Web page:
Are 0% interest rates heading our way?
The Federal Reserve has slashed interest rates to nearly 0% in the US, prompting speculation that the Bank of England could take similar action here in light of rising unemployment and falling inflation.
The minutes from the Bank of England’s Monetary Policy Committee (MPC) interest rate meeting in December reveal that all nine members unanimously agreed to cut rates by 100 basis points to 2%. The minutes also show the members discussed an even bigger cut, although this was dismissed amid fears it could signal a lack of confidence in the economy and damage the value of the pound.
The MPC is due to next meet and vote on interest rates on 8 January 2009. Economists expect it to vote for another cut. In America, the Federal Reserve has now cut interest rates to a record low of between 0% and 0.25%. This is the 10th rate reduction in the US in 15 months. The cut gave a boost to shares in American companies, with the Dow Jones up 4.2%.
Jonathan Loynes, chief European economist at Capital Economics, says the minutes, along with the rise in unemployment, pave the way for the MPC to follow the US Fed and cut interest rates very close to zero.
“The minutes confirmed that all nine members voted for the 1% cut in rates to 2%,” he adds. “What’s more, they would have voted for an even bigger cut were it not for concerns that it would undermine confidence in the economy and prompt an ‘excessive’ fall in the exchange rate.
“At the very least, another cut in rates in January looks very likely and is unlikely to be the last.”
And Simon Denham, managing director at Capital Spreads, argues that falling prices and retail sales, rising unemployment and the economic downturn all support further rate cuts.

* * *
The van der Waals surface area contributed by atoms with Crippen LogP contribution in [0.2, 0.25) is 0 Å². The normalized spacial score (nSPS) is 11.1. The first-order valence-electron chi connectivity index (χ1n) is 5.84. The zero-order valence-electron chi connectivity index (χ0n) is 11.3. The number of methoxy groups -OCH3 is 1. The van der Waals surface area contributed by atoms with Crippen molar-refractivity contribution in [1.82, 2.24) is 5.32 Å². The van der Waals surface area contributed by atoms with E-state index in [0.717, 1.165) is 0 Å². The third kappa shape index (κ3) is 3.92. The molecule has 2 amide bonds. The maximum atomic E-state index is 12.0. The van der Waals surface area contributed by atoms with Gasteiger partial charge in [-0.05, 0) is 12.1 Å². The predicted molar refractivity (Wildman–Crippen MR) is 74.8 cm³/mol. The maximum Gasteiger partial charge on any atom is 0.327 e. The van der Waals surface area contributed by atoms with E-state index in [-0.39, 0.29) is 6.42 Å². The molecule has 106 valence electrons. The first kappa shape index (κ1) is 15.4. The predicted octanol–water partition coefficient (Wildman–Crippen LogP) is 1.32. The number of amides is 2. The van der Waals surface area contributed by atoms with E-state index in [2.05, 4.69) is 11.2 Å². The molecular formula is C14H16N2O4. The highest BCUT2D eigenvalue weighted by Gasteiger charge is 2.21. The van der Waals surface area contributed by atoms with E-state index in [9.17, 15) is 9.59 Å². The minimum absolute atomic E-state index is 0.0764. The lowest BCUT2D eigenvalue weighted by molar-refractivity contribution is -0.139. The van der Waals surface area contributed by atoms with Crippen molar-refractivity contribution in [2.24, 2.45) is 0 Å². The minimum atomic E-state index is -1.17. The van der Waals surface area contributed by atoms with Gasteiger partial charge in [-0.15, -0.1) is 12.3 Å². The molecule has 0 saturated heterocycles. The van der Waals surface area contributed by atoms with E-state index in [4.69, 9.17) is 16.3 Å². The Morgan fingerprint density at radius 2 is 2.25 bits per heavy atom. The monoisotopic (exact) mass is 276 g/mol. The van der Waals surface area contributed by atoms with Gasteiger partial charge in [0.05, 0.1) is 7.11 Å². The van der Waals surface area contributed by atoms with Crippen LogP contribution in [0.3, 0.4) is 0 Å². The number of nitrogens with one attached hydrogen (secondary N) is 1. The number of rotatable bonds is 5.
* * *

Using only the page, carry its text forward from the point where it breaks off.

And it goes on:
But with interest rates still not being passed on by banks to borrowers, it is unclear exactly how further cuts will help ease pressure on households.
Ben Read, managing economist at the Centre for Economics and Business Research, says: "No doubt the MPC will cut rates further in January, but it is likely more creative measures will be required by both the Treasury and the Bank of England."
The MPC agrees that the base rate it sets is not enough to get banks lending again to consumers and businesses.
The minutes state: “The Committee agreed that [the base rate] was not the right policy to tackle constraints in the credit market. Further measures to underpin lending growth would be needed, building on the government’s package announced in October to recapitalise and guarantee funding to the banks.”
Monetary Policy Committee
A committee designated by the Bank of England to regulate interest rates for the UK. The MPC attempts to keep the economy stable, and maintain the inflation target set by the government and aims to set rates with a view to keeping inflation at a certain level, and avoiding deflation. The MPC meets on the first Thursday of each month and discusses a variety of economics issues and constitutes nine members: the governor, the two deputy governors, the Bank’s chief economist, the executive director for markets and four external members appointed directly by the Chancellor.
An increase in the general level of prices that persists over a period of time. The inflation rate is a measure of the average change over a period, usually 12 months. If inflation is up 4%, this means the price of products and services is 4% higher than a year earlier, requiring we spend and extra 4% to buy the same things we bought 12 months ago and that any savings and investments must generate 4% (after any taxes) to keep pace with inflation. Since 2003, the Bank of England has used the consumer prices index (CPI) as its official measure of inflation (see also retail prices index).
This is the opposite of inflation and refers to a decrease in the price of goods, services and raw materials. Economically, deflation is bad news: the only major period of deflation happened in the 1920s and 1930s in the Great Depression. Not to be confused with disinflation, which is a slowing down in the rate of price increases. When governments raise interest rates to reduce inflation this is often (wrongly) described as deflationary but is really an attempt to introduce an element of disinflation.
Also referred to as the bank rate or the minimum lending rate, the Bank of England base rate is the lowest rate the Bank uses to discount bills of exchange. This affects consumers as it is used by mainstream lenders and banks as the basis for calculating interest rates on mortgages, loans and savings.